Another round of hugs was exchanged among victims of sexual assault on Monday after A-3648, the bill removing the statute of limitations for civil suits alleging certain sexual offenses, cleared the Assembly Judiciary Committee by a 4-0-2 vote.
The Assembly bill’s approval came in shortly before 4 p.m. after three hours of testimony—taking up just over half the time and number of victims at the Senate Judiciary Committee’s prolonged hearing last Thursday on the Senate version, S-477. At that hearing, close to four dozen victims testified.
Committee members voting “yes” on Monday were: Chairwoman Annette Quijano (D-Union), Vice chair Carol Murphy (D-Burlington), Gordon Johnson (D-Bergen) and William Spearman (D-Camden).
Abstaining were the two Republicans on the committee: Erik Peterson (R-Hunterdon) and Patrick Michael Caroll (R-Morris).
Both committee approvals from Monday and last week set up S-477 to go before a full Senate vote this Thursday in Trenton, while the full Assembly is scheduled to take up A-3648 on March 25.
“We are thrilled,” said Patty Fortney-Julius of Harrisburg, Pennsylvania, a sexual abuse victim, after Monday’s passage. “We need discovery. We need to know what happened to us in New Jersey.”
Fortney-Julius, now 49, and her sisters, Carolyn Fortney, 38 ,Saundra Fortney-Colello, 52, and Lara Fortney-McKeever, 46, gave tearful testimony on Monday and at last Thursday’s Senate Judiciary Committee. They recounted how a priest who was transferred from parish to parish in New Jersey before moving to the Harrisburg Diocese in 1980 abused them for years in both states.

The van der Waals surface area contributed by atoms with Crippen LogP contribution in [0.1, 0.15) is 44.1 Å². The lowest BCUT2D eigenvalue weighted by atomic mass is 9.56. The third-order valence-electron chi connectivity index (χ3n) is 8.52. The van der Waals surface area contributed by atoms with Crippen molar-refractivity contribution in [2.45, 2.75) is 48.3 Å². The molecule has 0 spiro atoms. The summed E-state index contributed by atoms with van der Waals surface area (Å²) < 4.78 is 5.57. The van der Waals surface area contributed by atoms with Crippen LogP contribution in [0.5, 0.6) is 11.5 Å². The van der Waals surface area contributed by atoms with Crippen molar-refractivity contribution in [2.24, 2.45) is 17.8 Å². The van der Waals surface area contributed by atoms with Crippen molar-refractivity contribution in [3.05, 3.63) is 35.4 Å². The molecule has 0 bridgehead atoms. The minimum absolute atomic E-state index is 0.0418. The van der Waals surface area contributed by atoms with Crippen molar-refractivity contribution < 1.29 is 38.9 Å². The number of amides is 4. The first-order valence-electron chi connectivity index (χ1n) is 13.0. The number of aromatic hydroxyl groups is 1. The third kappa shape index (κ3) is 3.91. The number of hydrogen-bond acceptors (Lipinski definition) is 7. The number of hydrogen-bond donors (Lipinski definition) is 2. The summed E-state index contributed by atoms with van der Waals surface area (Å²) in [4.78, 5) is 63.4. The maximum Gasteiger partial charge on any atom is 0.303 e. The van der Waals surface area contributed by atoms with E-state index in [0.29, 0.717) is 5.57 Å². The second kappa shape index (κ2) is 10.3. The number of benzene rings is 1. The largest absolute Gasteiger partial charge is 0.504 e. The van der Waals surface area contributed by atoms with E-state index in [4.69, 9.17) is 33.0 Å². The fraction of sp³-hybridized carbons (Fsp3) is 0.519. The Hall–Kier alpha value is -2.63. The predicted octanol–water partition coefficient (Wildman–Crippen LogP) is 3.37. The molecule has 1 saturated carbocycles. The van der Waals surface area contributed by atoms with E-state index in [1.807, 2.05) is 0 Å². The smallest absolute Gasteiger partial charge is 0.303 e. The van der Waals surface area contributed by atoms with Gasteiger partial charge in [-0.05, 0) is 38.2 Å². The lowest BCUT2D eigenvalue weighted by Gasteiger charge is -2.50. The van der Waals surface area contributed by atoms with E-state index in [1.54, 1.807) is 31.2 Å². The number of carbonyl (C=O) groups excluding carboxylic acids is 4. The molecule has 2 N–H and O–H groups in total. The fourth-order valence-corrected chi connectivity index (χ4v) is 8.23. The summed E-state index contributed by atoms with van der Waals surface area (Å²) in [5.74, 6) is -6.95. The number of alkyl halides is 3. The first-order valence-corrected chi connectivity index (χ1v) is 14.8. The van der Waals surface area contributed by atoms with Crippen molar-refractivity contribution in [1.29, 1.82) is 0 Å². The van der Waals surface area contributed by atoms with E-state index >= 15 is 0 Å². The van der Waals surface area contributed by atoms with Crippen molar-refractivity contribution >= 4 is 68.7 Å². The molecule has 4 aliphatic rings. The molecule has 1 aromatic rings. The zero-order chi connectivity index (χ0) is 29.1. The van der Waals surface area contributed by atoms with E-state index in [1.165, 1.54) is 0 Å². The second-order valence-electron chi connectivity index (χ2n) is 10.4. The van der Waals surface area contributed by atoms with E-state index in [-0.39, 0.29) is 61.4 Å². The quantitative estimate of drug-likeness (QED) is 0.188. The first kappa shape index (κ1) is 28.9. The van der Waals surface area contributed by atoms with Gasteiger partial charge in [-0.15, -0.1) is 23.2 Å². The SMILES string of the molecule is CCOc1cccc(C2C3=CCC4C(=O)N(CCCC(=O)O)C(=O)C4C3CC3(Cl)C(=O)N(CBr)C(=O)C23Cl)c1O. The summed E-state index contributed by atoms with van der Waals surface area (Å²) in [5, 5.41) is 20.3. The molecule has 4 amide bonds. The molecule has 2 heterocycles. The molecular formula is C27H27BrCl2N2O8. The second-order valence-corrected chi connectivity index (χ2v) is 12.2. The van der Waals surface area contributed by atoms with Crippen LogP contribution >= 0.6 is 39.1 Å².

Fortney-Julius said her abuse by the Rev. Augustine M. Giella started in eighth grade, when she was 13, and continued for two years. She said Giella abused her sisters at different periods and for varying lengths.
The release last August of findings of a two-year grand jury investigation into widespread sexual abuse of children within six dioceses of the Catholic Church in Pennsylvania and the systemic cover-up by senior church officials in Pennsylvania and at the Vatican was nothing short of seismic, Fortney-Julius said.
Giella, deceased for decades now, was one of the priests named in the grand jury report.
“The Pennsylvania grand jury report was a gift to us, literally,” she said of the scathing report that listed more than a thousand victims and 301 pedophile priests within the Catholic Church, with only two of the priests prosecuted because of statute of limitations laws. “So many things came out, including the cover-ups. We now know so much.”
In a related development also intended to help survivors, A-1711 passed the same Assembly committee on Monday. That bill would establish a “Sexual Assault Victim’s Bill of Rights.” The first two of 11 listed rights are to have any allegation of sexual assault treated seriously, with dignity and compassion, and to be notified of existing medical, counseling, mental health, or other services available for victims of sexual assault; and two, to be free from any suggestion that victims are responsible for the commission of crimes against them, were negligent or assumed the risk of being assaulted.
“All victims of sexual violence have the right to be treated with respect, dignity, empathy and a non-judgmental attitude,” Assemblywoman Murphy, a, A-1711 cosponsor, said. “This bill makes clear that victims have the right to be free of any suggestion that they are responsible for the violence committed against them, and have the right to have the sexual assault treated seriously and in accordance with their ability and willingness to proceed legally or personally to recoup their losses from any such violence.”